Oh, she knew she hadn’t heard him say anything like that, even to his friends, but she could see into the heart of her love. She knew he cared. His feelings were abundantly clear from the little things he’d say to his friends when they were socializing, things he’d learned from her and her alone.
His friends might not think anything about Barry saying he was emailing a girl he’d met through a friend, but Amanda knew. Oh, how she knew. He pined for her as she did him.
When she wasn’t with him, she felt a hole in her heart so deep that despair tried to eat her alive. Only when she was in his presence, be it while he was at work or in his apartment or even in a restaurant where he met up with friends, did she feel whole. Surely he felt the same way.
Barry was reaching for his phone to start his ten-minute break when a woman came up behind him, putting her hands over his eyes. The woman was about a head shorter than Barry and wore a crisp yellow suit. The security camera Amanda haunted didn’t have sound, so she moved from one to another until she finally found one which did.
At this point, Barry and the mystery woman were hugging. And had been for a very long time.
“It is so good to see you,” Barry said, leaning back just enough to gaze into the mystery woman’s eyes. “I didn’t think you were getting back for another month.”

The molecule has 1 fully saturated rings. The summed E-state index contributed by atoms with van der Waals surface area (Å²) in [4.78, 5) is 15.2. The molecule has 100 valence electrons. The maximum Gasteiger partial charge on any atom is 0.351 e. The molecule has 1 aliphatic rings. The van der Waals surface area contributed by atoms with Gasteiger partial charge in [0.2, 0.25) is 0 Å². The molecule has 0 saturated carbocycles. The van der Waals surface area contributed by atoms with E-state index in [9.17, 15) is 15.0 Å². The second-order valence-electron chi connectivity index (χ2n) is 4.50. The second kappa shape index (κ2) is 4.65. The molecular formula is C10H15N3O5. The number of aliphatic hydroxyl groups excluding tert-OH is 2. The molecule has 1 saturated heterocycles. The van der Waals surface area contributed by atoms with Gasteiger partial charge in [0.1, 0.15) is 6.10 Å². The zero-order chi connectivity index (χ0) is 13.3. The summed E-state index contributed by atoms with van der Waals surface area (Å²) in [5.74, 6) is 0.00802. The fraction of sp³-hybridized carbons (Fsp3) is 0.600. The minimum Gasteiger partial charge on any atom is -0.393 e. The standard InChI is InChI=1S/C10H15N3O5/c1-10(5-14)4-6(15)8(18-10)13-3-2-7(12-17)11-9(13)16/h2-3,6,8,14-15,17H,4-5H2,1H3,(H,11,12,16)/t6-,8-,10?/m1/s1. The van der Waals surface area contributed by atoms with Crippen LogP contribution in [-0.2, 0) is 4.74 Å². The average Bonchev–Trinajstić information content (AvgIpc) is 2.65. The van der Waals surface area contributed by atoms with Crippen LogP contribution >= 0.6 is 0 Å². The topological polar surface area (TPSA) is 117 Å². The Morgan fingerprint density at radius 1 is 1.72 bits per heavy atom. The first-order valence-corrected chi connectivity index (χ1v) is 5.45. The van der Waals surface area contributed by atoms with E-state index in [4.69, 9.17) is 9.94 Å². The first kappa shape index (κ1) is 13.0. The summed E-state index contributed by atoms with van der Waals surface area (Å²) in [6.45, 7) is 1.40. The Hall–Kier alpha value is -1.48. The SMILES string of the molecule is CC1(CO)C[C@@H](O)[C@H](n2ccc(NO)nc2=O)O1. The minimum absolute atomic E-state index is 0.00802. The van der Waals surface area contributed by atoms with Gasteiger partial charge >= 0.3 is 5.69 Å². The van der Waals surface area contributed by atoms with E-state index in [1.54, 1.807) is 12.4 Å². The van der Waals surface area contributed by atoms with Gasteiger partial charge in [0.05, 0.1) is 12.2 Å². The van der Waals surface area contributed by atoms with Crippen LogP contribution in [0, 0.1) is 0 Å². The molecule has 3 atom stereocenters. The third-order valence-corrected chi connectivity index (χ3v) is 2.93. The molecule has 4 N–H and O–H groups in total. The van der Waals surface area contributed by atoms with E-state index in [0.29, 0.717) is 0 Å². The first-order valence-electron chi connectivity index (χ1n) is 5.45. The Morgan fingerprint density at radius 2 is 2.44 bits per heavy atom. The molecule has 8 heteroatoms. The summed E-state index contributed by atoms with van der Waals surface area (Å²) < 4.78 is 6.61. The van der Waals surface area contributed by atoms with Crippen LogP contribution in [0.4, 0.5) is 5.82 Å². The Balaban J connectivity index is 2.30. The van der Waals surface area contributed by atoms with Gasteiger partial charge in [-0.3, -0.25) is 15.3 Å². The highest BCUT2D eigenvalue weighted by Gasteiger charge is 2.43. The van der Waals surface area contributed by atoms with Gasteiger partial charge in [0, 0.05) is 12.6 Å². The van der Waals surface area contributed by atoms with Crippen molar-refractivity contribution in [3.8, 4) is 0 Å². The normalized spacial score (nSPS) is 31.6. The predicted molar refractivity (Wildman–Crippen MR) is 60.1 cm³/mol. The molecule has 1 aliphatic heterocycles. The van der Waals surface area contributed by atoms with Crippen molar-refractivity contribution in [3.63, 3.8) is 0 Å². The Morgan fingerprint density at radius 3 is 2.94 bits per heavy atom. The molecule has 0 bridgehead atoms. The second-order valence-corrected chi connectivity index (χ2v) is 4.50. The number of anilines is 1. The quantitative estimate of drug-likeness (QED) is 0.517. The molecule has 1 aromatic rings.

The mystery woman wrapped her arms around Barry’s neck while he put his hands on her waist.
No, not her waist. Her butt.
What was Barry thinking touching a strange woman in such a way? Didn’t he think Amanda, his girlfriend, would mind him touching a stranger like that? What was he thinking?
“We finished the project early. I missed you so much,” the woman murmured.
Who was this woman who dared to put her hands on Amanda’s man? Amanda ran her face through the City’s employment records and found out her name was Sydney Marsh. She was an engineer who regularly consulted on the Tafton Capacitors.
The Tafton Capacitors...a memory rushed to Amanda. Or maybe it wasn’t a memory. Perhaps phantom memory would have been more precise.
The Tafton Capacitors were part of The Isaac’s journey through the underworld on his way to Dione. At least that’s what one of the great books said. Another said there was no Dione and The Isaac never traveled through the capacitors. Others mentioned one, but not the other.
What was true and what wasn’t, Amanda didn’t know. All she was aware of was that the capacitors were important to her progenitor and his journey to do...something. Amanda never had figured out what The Isaac’s goal had been. Perhaps she should completely read one of the holy books. Maybe later, if she had time. Right now she had to focus on Barry and the hussy.
Meanwhile, back in reality and not some hazy past which may or may not have happened, Sydney March was prattling on about how the upgrades to the capacitors had gone well and how she’d been impatient to return to Barry.
Return to Barry?